Kieran Beville – Proud Limerick-man and former teacher of English Literature – begins a three part series on Irish writers and notably Limerick authors, showcasing their immense contribution to Ireland’s rich literary heritage.
It seems that every other person in Ireland is a writer or an aspiring writer. This is reflected in the ever-increasing number of creative writing courses – many at advanced (Master’s) level, being hosted by universities, and the numerous literary festivals (including the Limerick Literary Festival), with their well-attended writer’s workshops, throughout the land. The country is teeming with literary talent, so much so that you couldn’t throw a stone without hitting a writer on the head. It would appear that we Irish have ink in our blood.
A catalogue of Irish writers
A catalogue of Irish writers is breath-taking. In no particular order – James Joyce, Oscar Wilde, Jonathan Swift, George Bernard Shaw, Bram Stoker, Brian Nolan, Samuel Beckett, Brendan Behan, John McGahern, Oliver Goldsmith, Thomas Kinsella, James Stephens, Neill Jordan, Richard Brinsley Sheridan, John Montague, Austin Clarke, Patrick Kavanagh, Brian MacMahon, John B Keane (who, incidentally, wrote a weekly column for the Limerick Leader for several years) and many more…
Over the next few weeks I will consider the huge contribution Limerick writers have made to our local, national and international literary heritage. But this week the focus is on the broader picture of the island of Ireland as a whole.
Punching above our weight
For the size of our population it is truly astonishing how many great writers this island has produced. We are certainly punching above our weight. We are globally renowned for our historical and contemporary authors – giants of the past who have been awarded the Nobel Prize for Literature are: W. B. Yeats, George Bernard Shaw, Samuel Beckett and Seamus Heaney. They have scaled the peaks of the literary Mount Everest.
Man Booker winners
Then there are the Irish writers who have won the prestigious, lucrative and coveted Man Booker Prize since its inception in 1969, and it constitutes an impressive line-up of literary talent. Several Irish writers have won the award to date, not to mention those who have made either the long list or short list. Here is the list of those Irish scribes who have entered that pantheon of fame:
The first Irish writer to win the coveted literary prize was Iris Murdoch for her novel, The Sea, the Sea (1978). She has been shortlisted for the Booker Prize for five other publications (The Nice and the Good (1969), Bruno’s Dream (1970), The Black Prince (1973), The Good Apprentice (1985) and The Book of the Brotherhood (1987). Her win finally came with her 1978 masterpiece, The Sea, the Sea. That was after twenty-four years of writing novels. She had been writing philosophical essays prior to that.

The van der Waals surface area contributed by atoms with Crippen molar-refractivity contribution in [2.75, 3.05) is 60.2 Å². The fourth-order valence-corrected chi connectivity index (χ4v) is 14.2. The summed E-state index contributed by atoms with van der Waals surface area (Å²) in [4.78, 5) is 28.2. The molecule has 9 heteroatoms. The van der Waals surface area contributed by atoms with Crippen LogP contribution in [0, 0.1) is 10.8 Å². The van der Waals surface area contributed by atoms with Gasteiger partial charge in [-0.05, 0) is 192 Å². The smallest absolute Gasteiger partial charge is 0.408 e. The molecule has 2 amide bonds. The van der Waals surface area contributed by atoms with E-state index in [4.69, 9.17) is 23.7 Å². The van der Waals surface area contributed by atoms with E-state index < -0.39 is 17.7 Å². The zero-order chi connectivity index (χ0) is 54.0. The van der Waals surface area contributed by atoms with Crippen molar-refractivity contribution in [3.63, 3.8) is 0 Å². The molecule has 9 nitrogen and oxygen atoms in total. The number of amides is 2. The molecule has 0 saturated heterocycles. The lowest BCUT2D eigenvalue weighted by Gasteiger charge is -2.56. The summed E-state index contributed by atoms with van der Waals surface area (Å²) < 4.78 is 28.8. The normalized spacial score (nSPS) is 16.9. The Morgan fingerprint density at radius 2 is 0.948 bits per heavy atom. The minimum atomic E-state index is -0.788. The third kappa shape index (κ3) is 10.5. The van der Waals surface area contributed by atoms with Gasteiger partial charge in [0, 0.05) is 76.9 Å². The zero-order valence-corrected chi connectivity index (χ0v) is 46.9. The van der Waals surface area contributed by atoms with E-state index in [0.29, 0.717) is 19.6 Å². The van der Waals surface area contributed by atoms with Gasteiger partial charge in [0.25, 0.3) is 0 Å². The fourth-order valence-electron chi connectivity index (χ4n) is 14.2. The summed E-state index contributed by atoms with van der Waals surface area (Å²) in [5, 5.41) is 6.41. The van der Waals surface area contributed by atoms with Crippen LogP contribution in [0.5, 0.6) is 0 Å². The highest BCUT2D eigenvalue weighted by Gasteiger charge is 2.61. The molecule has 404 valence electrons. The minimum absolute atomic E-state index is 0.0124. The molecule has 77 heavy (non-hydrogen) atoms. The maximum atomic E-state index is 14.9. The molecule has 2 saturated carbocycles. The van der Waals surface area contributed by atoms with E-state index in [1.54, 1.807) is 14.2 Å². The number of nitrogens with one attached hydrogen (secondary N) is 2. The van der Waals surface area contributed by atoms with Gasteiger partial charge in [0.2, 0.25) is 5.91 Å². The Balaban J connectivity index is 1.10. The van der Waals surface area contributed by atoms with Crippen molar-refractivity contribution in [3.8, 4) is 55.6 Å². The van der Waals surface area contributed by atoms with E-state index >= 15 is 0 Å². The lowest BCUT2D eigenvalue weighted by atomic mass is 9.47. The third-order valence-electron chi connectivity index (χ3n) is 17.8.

The Sea, the Sea is told from the point of view of Charles Arrowby, a recently retired, sixty-something actor, director and playwright. Looking to leave his former life behind, Arrowby buys a home by the sea, and uses writing as an escape. The book is infused with his memoirs – meant to be about a love affair, but turning into an account of strange events in his past life, and how they intrude on his present.
Murdoch was born in Dublin in 1919, studied at Somerville College in Oxford and passed away in 1999 after a five-year battle with Alzheimer’s disease.
She wrote her first novel, Under the Net, in 1954, having previously published works on philosophy, including the first English study of Jean-Paul Sartre. Her work as a philosopher has been somewhat eclipsed by her success as a novelist.
The 2001 film, Iris, tells the story of the great novelist and philosopher. In the film, Murdoch is played by Kate Winslet and Judi Dench.
Roddy Doyle (1993) Paddy Clarke Ha Ha Ha. Roddy Doyle’s family background was entirely unremarkable, the legendary Irish writer has explained. His parents married in 1951, they still live in the same house they first moved in to, and hold hands when they walk down the street.
Nevertheless, Doyle has brilliantly written about alcoholic mothers and fathers, abusive fathers, unmarried pregnancies and “families imploding and exploding.”
In Paddy Clarke Ha Ha Ha, a ten-year-old Irish boy narrates his life events, including his parents’ sour marriage. In his memorable, funny, yet tragic, work, Doyle beautifully captures the speech patterns, consciousness and heart of an Irish child in that time period.
Doyle, born in 1958 is a Dublin native who studied at University College, Dublin. More of his famous novels include, The Commitments (1987) and The Snapper (1992), both made into hit films, and The Van, which was shortlisted for the Booker Prize in 1991.
John Banville (2005) The Sea. Banville’s Booker win came with his extraordinary book, The Sea. Banville had his first novel, Long Lankin, published in 1970. Since then, he has produced several remarkable works, including Nightspawn, Birchwood, Doctor Copernicus (1976), Kepler (1981) and The Book of Evidence (1989), which was shortlisted for the Booker Prize.